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Origin Of Indian Temple Architecture

The ultimate origin of the Hindu temple is said to be the ancient crude circle of stones within which man enshrined sacred relics, human or divine. From vedic times (1500 -700 B.C) there had been a tradition of religious architecture. However construction was on a small and localized scale utilizing easily perishable materials like timber, plastic bricks, mud and clay.

The caves were naturally the earliest shrines. These stupas are the earliest shrines on record as well as in actual evidence. The expression ‘stupa' means a heap of grain or a mound of earth. As a heap of grain it was precious and as a mound of earth it was a monument.

The emperor Ashoka who ruled from the magnificent Pataliputra is credited with ordering the construction of the first significant stone structures in India in the 3rd century BC. These were termed as Chaityas or large rock-cut temples and then stupas or Commemoratie receptacles of his relics.

Stylistically, the structure of the temple originates from vedic stupa and functionally the enclosure of a temple is a survival of the vedic sacrificial arena i.e. Yajna sala.

Another innovation that was chronologically parallel to the Buddhist stupas was the excavated caves like those of Junnar (150 caves, near puna about 100 A.D.), Kanheri (eight caves near bombay about 150 - 189 A.D.), Ajanta (about 27 caves, the first centuries after christ) and Ellora (about 33 caves , about 550 - 750 A.D.). These caves were excavated from hard living rocks on the faces of hills. They were elaborately carved and richly ornamented by pillars, arches and pierced windows.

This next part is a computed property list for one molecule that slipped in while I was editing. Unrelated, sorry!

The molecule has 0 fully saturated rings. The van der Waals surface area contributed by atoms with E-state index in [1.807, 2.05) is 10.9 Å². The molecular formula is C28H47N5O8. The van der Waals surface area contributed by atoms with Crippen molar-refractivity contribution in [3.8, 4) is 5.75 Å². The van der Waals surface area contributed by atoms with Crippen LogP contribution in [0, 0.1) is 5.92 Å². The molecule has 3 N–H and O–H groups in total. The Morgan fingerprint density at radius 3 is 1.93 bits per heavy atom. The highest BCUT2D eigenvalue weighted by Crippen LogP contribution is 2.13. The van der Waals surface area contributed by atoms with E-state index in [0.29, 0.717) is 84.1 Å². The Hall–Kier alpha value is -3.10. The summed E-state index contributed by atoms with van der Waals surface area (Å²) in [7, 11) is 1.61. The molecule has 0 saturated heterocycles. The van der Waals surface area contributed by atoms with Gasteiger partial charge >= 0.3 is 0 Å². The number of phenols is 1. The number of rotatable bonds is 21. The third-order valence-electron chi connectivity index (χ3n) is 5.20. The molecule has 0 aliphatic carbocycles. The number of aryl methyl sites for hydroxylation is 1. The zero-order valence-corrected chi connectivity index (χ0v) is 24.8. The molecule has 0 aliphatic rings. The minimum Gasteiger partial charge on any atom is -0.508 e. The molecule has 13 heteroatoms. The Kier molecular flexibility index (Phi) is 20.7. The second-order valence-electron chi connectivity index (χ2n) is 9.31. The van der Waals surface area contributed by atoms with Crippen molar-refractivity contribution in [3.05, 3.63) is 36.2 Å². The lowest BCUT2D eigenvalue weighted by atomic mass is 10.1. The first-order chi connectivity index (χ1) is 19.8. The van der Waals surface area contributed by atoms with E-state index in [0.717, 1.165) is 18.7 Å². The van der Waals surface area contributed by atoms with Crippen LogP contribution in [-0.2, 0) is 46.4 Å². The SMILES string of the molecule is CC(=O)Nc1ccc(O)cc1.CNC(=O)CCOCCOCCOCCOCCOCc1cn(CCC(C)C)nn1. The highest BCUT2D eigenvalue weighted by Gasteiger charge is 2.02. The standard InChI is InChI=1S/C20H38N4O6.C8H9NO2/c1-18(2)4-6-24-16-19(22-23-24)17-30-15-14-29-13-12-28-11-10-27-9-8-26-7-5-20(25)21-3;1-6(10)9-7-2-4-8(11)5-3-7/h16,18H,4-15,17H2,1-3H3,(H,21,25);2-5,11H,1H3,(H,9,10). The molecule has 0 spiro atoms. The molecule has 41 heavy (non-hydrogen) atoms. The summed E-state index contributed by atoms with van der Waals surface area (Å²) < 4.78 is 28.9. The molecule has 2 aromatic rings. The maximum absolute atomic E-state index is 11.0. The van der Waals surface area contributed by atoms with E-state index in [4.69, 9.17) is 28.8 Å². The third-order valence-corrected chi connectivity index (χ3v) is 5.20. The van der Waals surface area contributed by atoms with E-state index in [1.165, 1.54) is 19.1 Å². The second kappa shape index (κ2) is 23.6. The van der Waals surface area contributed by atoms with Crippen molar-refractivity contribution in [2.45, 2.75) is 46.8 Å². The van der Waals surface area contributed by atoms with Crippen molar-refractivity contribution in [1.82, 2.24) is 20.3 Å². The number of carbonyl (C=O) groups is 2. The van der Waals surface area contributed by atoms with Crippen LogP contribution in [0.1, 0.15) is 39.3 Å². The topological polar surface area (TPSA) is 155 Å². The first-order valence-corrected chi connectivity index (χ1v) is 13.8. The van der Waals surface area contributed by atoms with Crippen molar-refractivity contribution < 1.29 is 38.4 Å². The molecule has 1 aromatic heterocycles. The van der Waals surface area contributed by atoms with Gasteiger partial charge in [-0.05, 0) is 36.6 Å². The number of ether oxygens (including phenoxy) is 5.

It is not to be imagined that the cave-shrines were the only kind of shrines that prevailed during those days. There must have been numerous shrines constructed of perisheble materials like wood, clay and bricks.

The next powerful rulers were the Guptas who reigned from about 4 - 7 centuries A.D. and whose power witnessed the re-emergence of great religious construction parallelled by a similar boom in south India. This was the classical of golden period when the art and architecture received strong encouragement. Naturally the post Gupta period in India was one where across the country acclaimed temple building occur.

The temple complex of the Chalukyas of Badami marks an important face in the evolution of temple architecture in India. It reveals numerous experiments in stylistic variation. Here, perhaps, was the origin of the classical Trichotomous classification of Indian temples into Nagara, Dravida and Vesara.

While this classification is neither neat nor absolute, it points to certain trends of stylistic variation, especially with regard to the sikhara treatment. This classification was regarded as valid and inclusive. It is said that the word Nagara actually means squarish, Vesara circular, and Dravida polygonal (6 or 8 sided). The buildings of Nagara style are quandrangular from the base to the top, those of the Dravida are octangonal from the neck to top, and those of Vesara style are round from the neck to top. Though the basis for both the styles was the same architectural texts, however Nagara style was highly varied due to repeated invasion which brought rebuilding and reconstruction of temples whereas the Dravida style was more cohesive.

The classical description is that Nagara type prevails in the land between the Himalayas and Vindhya ranges, the Vesara between the Vindhya ranges and the river Krishna and the Dravida in the country between that river and Kanyakumari




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